Recessions generally don’t last longer than 18 months. Therefore, if your time horizon is truly five years or longer, you have time to make up for your losses through savings and investment returns. You should always have 6-12 months of cash in a separate account by the way.
Buying A House In The Next 2 – 5 Years
You’re pretty certain that you plan to buy a house within the next 2-5 years. You’ve found a stable job, a nice city, and maybe even a love interest to settle down with. You’re excited about a future that is slowly getting clearer!
You’re now much more focused on ensuring your down payment is always increasing. Therefore, it’s only logical to dial back some risk.
At the same time, you might also be in the high growth phase of your career. Your income and savings have a tremendous ability to buffer investment losses in your House Fund.
You can adjust your House Fund investment allocation according to your financial health and your purchase time horizon.
If you’re bullish on your financial future and don’t plan to buy a house until year 4 or 5, then you can probably take maximum risk by going 100% in stocks.
On the other hand, if you work in an occupation with 0% – 3% annual wage growth in an industry facing structural declines, you may want to consider a maximum 50% stock allocation while boosting your cash allocation.
Buying A House Within The Next 24 Months
If you’re planning on buying a house with the next 24 months, it’s crunch time. You do not want to expose your down payment to potential market losses.
Even if you think you’re still two years away from purchasing, because you’re so focused on buying a house, there’s a good chance you might buy one much earlier.
For those of you who have a high risk tolerance and who have very strong cash flow, I suggest limiting your House Fund stock exposure to no more than 25%. This way, even if your 25% goes down by 30% in a bear market, the most your House Fund will lose is 7.5%. But given you should earn roughly 2.5% from the remaining 75%, your House Fund won’t lose more than 6% in such a bear market scenario.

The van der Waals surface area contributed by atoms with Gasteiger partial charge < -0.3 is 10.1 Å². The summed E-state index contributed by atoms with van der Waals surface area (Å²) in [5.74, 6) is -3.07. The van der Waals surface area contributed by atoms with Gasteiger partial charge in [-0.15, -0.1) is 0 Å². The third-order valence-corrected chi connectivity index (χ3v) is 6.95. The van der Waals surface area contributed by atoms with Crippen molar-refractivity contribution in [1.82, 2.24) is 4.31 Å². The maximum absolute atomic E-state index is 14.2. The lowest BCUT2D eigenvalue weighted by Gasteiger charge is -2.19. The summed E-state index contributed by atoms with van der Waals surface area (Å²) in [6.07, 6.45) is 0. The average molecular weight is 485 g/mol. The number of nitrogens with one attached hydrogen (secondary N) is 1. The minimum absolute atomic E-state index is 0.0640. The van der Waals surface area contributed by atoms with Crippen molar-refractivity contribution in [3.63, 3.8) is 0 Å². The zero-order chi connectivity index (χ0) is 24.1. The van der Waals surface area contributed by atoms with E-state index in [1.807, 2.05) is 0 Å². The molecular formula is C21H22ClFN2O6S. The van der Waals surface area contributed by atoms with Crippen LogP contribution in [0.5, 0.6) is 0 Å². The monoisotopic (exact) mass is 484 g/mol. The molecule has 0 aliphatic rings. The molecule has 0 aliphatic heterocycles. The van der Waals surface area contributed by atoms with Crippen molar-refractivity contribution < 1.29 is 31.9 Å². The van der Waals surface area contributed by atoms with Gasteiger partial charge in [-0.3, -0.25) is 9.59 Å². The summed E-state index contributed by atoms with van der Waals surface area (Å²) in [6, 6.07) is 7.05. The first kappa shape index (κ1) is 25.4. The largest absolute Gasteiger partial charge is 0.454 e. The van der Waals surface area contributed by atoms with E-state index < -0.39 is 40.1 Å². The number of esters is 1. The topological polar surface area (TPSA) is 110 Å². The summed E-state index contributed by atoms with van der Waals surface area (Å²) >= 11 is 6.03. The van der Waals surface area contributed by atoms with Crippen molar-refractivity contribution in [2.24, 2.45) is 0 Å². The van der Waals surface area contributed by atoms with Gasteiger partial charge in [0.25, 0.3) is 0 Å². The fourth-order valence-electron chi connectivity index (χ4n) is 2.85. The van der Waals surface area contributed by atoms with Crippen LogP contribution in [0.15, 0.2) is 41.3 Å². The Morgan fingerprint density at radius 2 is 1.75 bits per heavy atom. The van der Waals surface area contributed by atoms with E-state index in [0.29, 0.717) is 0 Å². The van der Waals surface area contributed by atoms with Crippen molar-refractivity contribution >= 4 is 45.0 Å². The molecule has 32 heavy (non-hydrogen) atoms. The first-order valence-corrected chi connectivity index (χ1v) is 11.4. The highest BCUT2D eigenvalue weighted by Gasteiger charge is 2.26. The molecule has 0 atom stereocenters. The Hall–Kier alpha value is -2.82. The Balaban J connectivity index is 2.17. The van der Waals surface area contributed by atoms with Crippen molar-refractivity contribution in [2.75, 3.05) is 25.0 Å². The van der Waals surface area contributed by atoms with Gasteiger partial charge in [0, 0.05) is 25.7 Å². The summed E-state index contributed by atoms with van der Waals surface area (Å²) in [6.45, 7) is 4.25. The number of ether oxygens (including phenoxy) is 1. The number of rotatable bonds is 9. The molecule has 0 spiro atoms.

The positive of a bear market in stocks is that the house you’re looking to buy will almost certainly decline in value as well. If the house is declining in value greater than your House Fund is declining in value, you’re winning.
Your bond allocation should be completely in short-term Treasury bonds, e.g., 3-month is likely best. Because it usually takes 30-60 days to close on a house on average, you don’t want to tie up your money in longer-dated Treasury bonds. You can always sell before expiration, but by doing so you risk potential principal loss.
With money market accounts yielding a healthy 2% or higher nowadays, I see no problem having 100% of your House Fund in cash for maximum flexibility and security. Knowing that you will increase the value of your house down payment or full payment by at least 2% with zero risk is wonderful.
Invest Your Down Payment Wisely
Buying a house can be a very emotional experience. There will be times when you put in your best offer and it’s simply not good enough due to price, down payment size, timing, a cold offer letter, or some other unknown reason. Chances are high that if you find your dream house, other people will like it too.
Therefore, it’s wise to make your down payment as strong as possible. You’ll already be stressed during the house purchase. You don’t want to add to your stress by worrying about whether your down payment is sufficiently attractive to the seller.
If you’ve never owned your primary residence, you’re in for a treat once you finally do. When you get your keys, you will experience a priceless feeling that nobody really talks about.
It’s an amazing feeling to own an asset that not only has the potential to go up in value, but also provides utility every day. I truly believe for most people, owning real estate is one of the easiest ways to build long term wealth in a satisfying manner.
You will never be able to enjoy your stocks or your savings. But with real estate, you’ll be able to create wonderful experiences.
What I’m Doing With My Down Payment
After my House Fund appreciated by ~5% this year, I’ve significantly de-risked and now hold roughly 75% of the fund in cash. The cash is earning 2.4% in 3-month Treasuries and 2.45% in an online savings account.
I’m not willing to buy longer-dated Treasuries because the yield premium is not much higher (2.5% for 6-month Treasuries, 2.6% for 12-month treasuries etc). Further, I believe there’s a 55% chance I will buy another house within the next six months.
Because I see the Honolulu and San Francisco property market cooling off all year, I’m submitting under-asking offers on properties that have been sitting for over 30 days. One property in Honolulu has been sitting for three years! My goal is to put 50% – 100% down.
If I end up not buying a house this year, then my House Fund will likely end the year up 4% – 12%, depending on how the 25% position in tech-heavy stocks performs. I’m OK with forgoing upside gains because if I don’t buy a house in 2019, the chances of me buying a new house in 2020 go up.
The closer you get to buying your property, the less risk you should take. Stocks have an uncanny way of slowly going up during a bull market, and collapsing suddenly during a market panic.
I hope this post gives you a good framework on how to invest your down payment. Owning a wonderful home that you can afford is truly one of the biggest wins of your financial life.
Don’t mess it up.
Anybody planning on buying a home soon? What is your time frame and how are you investing your down payment?
The post How To Invest Your Down Payment If You’re Planning To Buy A House appeared first on Financial Samurai.